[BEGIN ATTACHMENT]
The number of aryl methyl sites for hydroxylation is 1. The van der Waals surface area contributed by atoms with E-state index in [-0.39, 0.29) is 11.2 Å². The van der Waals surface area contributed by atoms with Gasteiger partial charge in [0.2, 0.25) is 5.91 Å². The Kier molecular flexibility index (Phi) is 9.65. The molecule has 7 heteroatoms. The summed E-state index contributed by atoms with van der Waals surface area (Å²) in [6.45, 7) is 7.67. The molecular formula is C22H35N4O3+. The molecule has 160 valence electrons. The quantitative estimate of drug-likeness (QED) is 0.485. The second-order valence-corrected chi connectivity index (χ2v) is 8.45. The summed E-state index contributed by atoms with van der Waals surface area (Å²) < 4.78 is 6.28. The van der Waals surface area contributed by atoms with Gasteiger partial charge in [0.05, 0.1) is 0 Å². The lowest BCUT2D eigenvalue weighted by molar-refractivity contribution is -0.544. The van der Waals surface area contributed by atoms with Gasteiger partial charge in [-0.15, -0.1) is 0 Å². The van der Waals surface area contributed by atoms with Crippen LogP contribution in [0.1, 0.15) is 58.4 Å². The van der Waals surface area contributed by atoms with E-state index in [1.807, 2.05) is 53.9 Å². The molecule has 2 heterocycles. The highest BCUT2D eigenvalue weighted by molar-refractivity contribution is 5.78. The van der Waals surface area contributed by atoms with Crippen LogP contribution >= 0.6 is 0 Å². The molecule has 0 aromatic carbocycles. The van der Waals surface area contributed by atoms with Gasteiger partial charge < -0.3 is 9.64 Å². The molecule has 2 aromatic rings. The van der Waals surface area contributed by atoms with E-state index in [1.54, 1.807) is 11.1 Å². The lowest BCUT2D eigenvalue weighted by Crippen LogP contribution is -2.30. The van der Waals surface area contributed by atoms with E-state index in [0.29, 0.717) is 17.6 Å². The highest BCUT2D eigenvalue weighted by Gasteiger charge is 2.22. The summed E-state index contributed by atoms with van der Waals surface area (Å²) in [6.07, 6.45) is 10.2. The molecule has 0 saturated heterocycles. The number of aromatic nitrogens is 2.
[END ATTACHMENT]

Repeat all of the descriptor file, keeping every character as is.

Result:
The number of aryl methyl sites for hydroxylation is 1. The van der Waals surface area contributed by atoms with E-state index in [-0.39, 0.29) is 11.2 Å². The van der Waals surface area contributed by atoms with Gasteiger partial charge in [0.2, 0.25) is 5.91 Å². The Kier molecular flexibility index (Phi) is 9.65. The molecule has 7 heteroatoms. The summed E-state index contributed by atoms with van der Waals surface area (Å²) in [6.45, 7) is 7.67. The molecular formula is C22H35N4O3+. The molecule has 160 valence electrons. The quantitative estimate of drug-likeness (QED) is 0.485. The second-order valence-corrected chi connectivity index (χ2v) is 8.45. The summed E-state index contributed by atoms with van der Waals surface area (Å²) < 4.78 is 6.28. The van der Waals surface area contributed by atoms with Gasteiger partial charge in [0.05, 0.1) is 0 Å². The lowest BCUT2D eigenvalue weighted by molar-refractivity contribution is -0.544. The van der Waals surface area contributed by atoms with Gasteiger partial charge in [-0.15, -0.1) is 0 Å². The van der Waals surface area contributed by atoms with Crippen LogP contribution in [0.1, 0.15) is 58.4 Å². The van der Waals surface area contributed by atoms with E-state index in [1.807, 2.05) is 53.9 Å². The molecule has 2 heterocycles. The highest BCUT2D eigenvalue weighted by molar-refractivity contribution is 5.78. The van der Waals surface area contributed by atoms with Crippen LogP contribution >= 0.6 is 0 Å². The molecule has 0 aromatic carbocycles. The van der Waals surface area contributed by atoms with Gasteiger partial charge < -0.3 is 9.64 Å². The molecule has 2 aromatic rings. The van der Waals surface area contributed by atoms with E-state index in [1.54, 1.807) is 11.1 Å². The lowest BCUT2D eigenvalue weighted by Crippen LogP contribution is -2.30. The van der Waals surface area contributed by atoms with E-state index in [0.29, 0.717) is 17.6 Å². The highest BCUT2D eigenvalue weighted by Gasteiger charge is 2.22. The summed E-state index contributed by atoms with van der Waals surface area (Å²) in [6.07, 6.45) is 10.2. The molecule has 0 saturated heterocycles. The number of aromatic nitrogens is 2.